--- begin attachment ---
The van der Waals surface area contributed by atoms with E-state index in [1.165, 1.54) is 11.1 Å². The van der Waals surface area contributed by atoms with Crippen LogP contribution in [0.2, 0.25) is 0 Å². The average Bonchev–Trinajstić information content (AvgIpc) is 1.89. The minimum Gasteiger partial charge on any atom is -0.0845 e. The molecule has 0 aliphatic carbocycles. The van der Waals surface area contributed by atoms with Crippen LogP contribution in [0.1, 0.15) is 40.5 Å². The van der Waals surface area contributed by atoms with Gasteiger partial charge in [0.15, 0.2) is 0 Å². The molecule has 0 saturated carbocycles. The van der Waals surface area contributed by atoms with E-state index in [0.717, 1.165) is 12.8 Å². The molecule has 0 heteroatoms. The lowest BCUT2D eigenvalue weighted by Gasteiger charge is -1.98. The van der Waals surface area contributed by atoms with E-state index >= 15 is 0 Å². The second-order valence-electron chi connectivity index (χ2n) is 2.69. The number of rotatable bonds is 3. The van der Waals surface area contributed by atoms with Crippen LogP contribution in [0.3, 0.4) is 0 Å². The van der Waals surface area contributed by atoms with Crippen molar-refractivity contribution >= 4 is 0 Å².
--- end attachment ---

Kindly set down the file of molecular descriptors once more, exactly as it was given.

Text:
The van der Waals surface area contributed by atoms with E-state index in [1.165, 1.54) is 11.1 Å². The van der Waals surface area contributed by atoms with Crippen LogP contribution in [0.2, 0.25) is 0 Å². The average Bonchev–Trinajstić information content (AvgIpc) is 1.89. The minimum Gasteiger partial charge on any atom is -0.0845 e. The molecule has 0 aliphatic carbocycles. The van der Waals surface area contributed by atoms with Crippen LogP contribution in [0.1, 0.15) is 40.5 Å². The van der Waals surface area contributed by atoms with Gasteiger partial charge in [0.15, 0.2) is 0 Å². The molecule has 0 saturated carbocycles. The van der Waals surface area contributed by atoms with E-state index in [0.717, 1.165) is 12.8 Å². The molecule has 0 heteroatoms. The lowest BCUT2D eigenvalue weighted by Gasteiger charge is -1.98. The van der Waals surface area contributed by atoms with E-state index >= 15 is 0 Å². The second-order valence-electron chi connectivity index (χ2n) is 2.69. The number of rotatable bonds is 3. The van der Waals surface area contributed by atoms with Crippen LogP contribution in [0.3, 0.4) is 0 Å². The van der Waals surface area contributed by atoms with Crippen molar-refractivity contribution >= 4 is 0 Å².